By Jon Christensen
So this is what it feels like to be in the throes of a paradigm shift. It turns out that much of what we think we know about species and ecosystems is wrong.
That’s a strong word: wrong. But it’s the word that James H. Brown uses to describe the current state of biogeography, the study of the distribution of species and ecosystems on Earth, a science at the heart of conservation.
“Much current biogeographic theory is either wrong, too simplistic, or relevant to only specific instances,” Brown told the inaugural meeting of the International Biogeographic Society two years ago, and he’s been talking about it ever since.
And Brown would know. A professor of biology at the University of New Mexico, Brown has had a distinguished career recognized with top awards from his peers in the Ecological Society of America. He has come at biogeography from both ends. His research has been nose-to-the-ground in a long-term experimental study of a small patch of Chihuahaun Desert to tease out microscale ecological relationships. And it has been head-in-the-clouds theoretical research in biological scaling and macroecology, crunching massive databases in search of the universal patterns of biodiversity.
When Brown talks about biogeographic theory, he’s not talking about something irrelevant to conservation. He’s talking about the basic rules that seem to explain either the survival or extinction of species, the resilience or unraveling of ecosystems.
A year ago, in Frontiers of Biogeography, Brown presented seven assertions that challenge current theory and are based on recent research.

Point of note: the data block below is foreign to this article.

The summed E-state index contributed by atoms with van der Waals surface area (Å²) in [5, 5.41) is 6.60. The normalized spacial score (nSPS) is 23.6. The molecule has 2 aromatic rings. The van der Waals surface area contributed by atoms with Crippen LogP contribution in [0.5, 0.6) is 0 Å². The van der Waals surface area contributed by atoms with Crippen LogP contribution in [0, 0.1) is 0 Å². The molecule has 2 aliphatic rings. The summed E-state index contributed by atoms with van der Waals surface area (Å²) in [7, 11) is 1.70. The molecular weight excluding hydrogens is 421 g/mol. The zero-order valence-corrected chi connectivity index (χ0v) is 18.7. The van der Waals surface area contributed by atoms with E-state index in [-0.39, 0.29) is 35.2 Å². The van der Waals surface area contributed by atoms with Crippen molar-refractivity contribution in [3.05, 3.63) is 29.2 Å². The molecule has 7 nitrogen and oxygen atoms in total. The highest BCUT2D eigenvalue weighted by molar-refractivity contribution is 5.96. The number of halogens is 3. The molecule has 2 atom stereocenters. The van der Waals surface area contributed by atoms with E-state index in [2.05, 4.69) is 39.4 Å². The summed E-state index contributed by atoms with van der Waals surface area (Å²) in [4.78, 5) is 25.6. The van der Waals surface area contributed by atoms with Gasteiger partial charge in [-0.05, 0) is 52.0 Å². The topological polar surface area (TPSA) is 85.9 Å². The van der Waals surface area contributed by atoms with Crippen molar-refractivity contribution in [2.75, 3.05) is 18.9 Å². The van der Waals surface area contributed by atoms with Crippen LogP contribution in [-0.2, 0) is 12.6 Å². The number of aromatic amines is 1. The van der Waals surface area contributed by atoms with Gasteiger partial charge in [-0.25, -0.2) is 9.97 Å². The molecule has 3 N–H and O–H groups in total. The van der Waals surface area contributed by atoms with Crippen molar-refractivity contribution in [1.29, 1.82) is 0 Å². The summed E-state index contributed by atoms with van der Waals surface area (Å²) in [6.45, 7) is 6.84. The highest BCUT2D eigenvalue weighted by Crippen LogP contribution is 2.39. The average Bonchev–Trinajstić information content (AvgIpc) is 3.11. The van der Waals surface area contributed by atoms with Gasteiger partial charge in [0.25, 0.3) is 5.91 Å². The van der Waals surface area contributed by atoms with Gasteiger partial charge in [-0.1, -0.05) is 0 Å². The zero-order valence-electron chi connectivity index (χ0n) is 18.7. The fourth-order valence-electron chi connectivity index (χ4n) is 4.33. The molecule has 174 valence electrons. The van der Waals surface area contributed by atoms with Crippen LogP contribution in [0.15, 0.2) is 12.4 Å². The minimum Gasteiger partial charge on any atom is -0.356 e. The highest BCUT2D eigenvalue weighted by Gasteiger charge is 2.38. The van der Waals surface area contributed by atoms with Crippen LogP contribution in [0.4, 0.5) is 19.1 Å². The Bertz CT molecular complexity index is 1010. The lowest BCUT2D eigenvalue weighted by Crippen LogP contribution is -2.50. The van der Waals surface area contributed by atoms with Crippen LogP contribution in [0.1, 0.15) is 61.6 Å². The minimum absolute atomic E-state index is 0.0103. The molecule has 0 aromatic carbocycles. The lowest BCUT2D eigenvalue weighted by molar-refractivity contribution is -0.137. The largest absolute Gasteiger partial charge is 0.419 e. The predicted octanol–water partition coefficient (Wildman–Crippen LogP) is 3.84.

1. Species diversity of most taxa inhabiting islands and insular habitats is far from a dynamic equilibrium between opposing rates of colonization and extinction.
2. Much, perhaps most, speciation is not allopatric.
3. Different taxonomic groups living together in the same place usually do not have congruent biogeographic histories.
4. Range shifts in response to major geological and environmental changes have not been unidirectional and coincident across different species, lineages, and functional groups.
5. Diversity of most lineages cannot be explained simply by a difference between speciation and extinction rates.
6. Latitudinal and elevational patterns of diversity are often different.
7. The current rate and magnitude of human-caused global extinctions are not the greatest in Earth history.
Now, a few of these points are more arcane than others. And there may be those who wonder why we should care about theory in a world crying out for practical conservation. The reason is that these are the theoretical underpinnings of much practical conservation of island-like habitats of diverse species in a changing world. If we get the theory wrong, all of the predictions we make and actions we take also stand a good chance of being wrong.
Brown and other biogeographers have been saying all of this in professional circles for a few years now, but the word hasn’t really gotten out to the broader conservation community. Why? That seems to be the nature of paradigm shifts. Even as the support for current paradigms is undermined to the point where the entire edifice is about to collapse, most conservationists soldier on, doing the best they can with the theories they’ve got. Not Brown. He wants the debate to begin now, before it’s too late.
Jon Christensen is a research fellow in the Center for Environmental Science and Policy at Stanford University.
The Uneasy Chair is named in honor of Bernard DeVoto, who, from 1935 to 1955 wrote “The Editor’s Easy Chair” column for Harper’s magazine-a perch from which he often sallied forth in defense of conservation. Wallace Stegner’s biography of DeVoto was more aptly titled The Uneasy Chair (Doubleday, 1974), from which this column takes its name and its challenge.